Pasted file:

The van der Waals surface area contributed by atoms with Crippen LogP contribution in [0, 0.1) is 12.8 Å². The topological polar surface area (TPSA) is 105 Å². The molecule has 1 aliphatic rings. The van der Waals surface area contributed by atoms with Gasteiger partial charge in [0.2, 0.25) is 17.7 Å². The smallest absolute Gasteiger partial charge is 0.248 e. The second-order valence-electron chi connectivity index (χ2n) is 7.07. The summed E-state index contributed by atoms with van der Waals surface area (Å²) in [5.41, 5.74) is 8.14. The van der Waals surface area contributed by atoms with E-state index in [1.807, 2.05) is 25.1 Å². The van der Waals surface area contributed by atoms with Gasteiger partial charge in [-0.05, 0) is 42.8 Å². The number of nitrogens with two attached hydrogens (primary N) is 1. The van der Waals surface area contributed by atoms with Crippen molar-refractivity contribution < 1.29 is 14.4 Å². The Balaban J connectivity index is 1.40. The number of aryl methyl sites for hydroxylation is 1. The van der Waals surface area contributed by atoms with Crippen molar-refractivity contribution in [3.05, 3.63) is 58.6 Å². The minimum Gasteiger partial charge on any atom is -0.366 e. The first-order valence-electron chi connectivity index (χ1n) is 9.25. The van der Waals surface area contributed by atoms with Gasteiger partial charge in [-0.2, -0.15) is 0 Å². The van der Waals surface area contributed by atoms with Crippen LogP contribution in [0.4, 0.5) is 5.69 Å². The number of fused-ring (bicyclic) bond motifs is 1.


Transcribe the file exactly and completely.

The van der Waals surface area contributed by atoms with Crippen LogP contribution in [0, 0.1) is 12.8 Å². The topological polar surface area (TPSA) is 105 Å². The molecule has 1 aliphatic rings. The van der Waals surface area contributed by atoms with Gasteiger partial charge in [0.2, 0.25) is 17.7 Å². The smallest absolute Gasteiger partial charge is 0.248 e. The second-order valence-electron chi connectivity index (χ2n) is 7.07. The summed E-state index contributed by atoms with van der Waals surface area (Å²) in [5.41, 5.74) is 8.14. The van der Waals surface area contributed by atoms with E-state index in [1.807, 2.05) is 25.1 Å². The van der Waals surface area contributed by atoms with Gasteiger partial charge in [-0.05, 0) is 42.8 Å². The number of nitrogens with two attached hydrogens (primary N) is 1. The van der Waals surface area contributed by atoms with Crippen molar-refractivity contribution < 1.29 is 14.4 Å². The Balaban J connectivity index is 1.40. The number of aryl methyl sites for hydroxylation is 1. The van der Waals surface area contributed by atoms with Crippen molar-refractivity contribution in [3.05, 3.63) is 58.6 Å². The minimum Gasteiger partial charge on any atom is -0.366 e. The first-order valence-electron chi connectivity index (χ1n) is 9.25. The van der Waals surface area contributed by atoms with Gasteiger partial charge in [-0.2, -0.15) is 0 Å². The van der Waals surface area contributed by atoms with Crippen LogP contribution in [0.4, 0.5) is 5.69 Å². The number of fused-ring (bicyclic) bond motifs is 1.